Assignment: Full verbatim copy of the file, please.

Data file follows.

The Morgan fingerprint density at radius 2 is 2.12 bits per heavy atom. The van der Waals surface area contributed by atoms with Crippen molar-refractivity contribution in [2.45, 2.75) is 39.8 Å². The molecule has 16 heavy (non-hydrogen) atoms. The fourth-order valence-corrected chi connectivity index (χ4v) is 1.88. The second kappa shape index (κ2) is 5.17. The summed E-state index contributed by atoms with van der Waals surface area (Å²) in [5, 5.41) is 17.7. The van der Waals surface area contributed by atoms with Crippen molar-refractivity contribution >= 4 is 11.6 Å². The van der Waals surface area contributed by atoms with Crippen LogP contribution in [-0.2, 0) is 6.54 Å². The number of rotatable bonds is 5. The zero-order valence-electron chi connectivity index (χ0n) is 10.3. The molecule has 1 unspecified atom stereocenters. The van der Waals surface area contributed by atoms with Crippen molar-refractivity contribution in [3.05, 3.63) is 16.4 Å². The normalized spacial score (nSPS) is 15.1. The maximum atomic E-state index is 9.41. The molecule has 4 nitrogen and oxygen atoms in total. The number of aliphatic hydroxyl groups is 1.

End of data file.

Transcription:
The Morgan fingerprint density at radius 2 is 2.12 bits per heavy atom. The van der Waals surface area contributed by atoms with Crippen molar-refractivity contribution in [2.45, 2.75) is 39.8 Å². The molecule has 16 heavy (non-hydrogen) atoms. The fourth-order valence-corrected chi connectivity index (χ4v) is 1.88. The second kappa shape index (κ2) is 5.17. The summed E-state index contributed by atoms with van der Waals surface area (Å²) in [5, 5.41) is 17.7. The van der Waals surface area contributed by atoms with Crippen molar-refractivity contribution >= 4 is 11.6 Å². The van der Waals surface area contributed by atoms with Crippen LogP contribution in [-0.2, 0) is 6.54 Å². The number of rotatable bonds is 5. The zero-order valence-electron chi connectivity index (χ0n) is 10.3. The molecule has 1 unspecified atom stereocenters. The van der Waals surface area contributed by atoms with Crippen molar-refractivity contribution in [3.05, 3.63) is 16.4 Å². The normalized spacial score (nSPS) is 15.1. The maximum atomic E-state index is 9.41. The molecule has 4 nitrogen and oxygen atoms in total. The number of aliphatic hydroxyl groups is 1.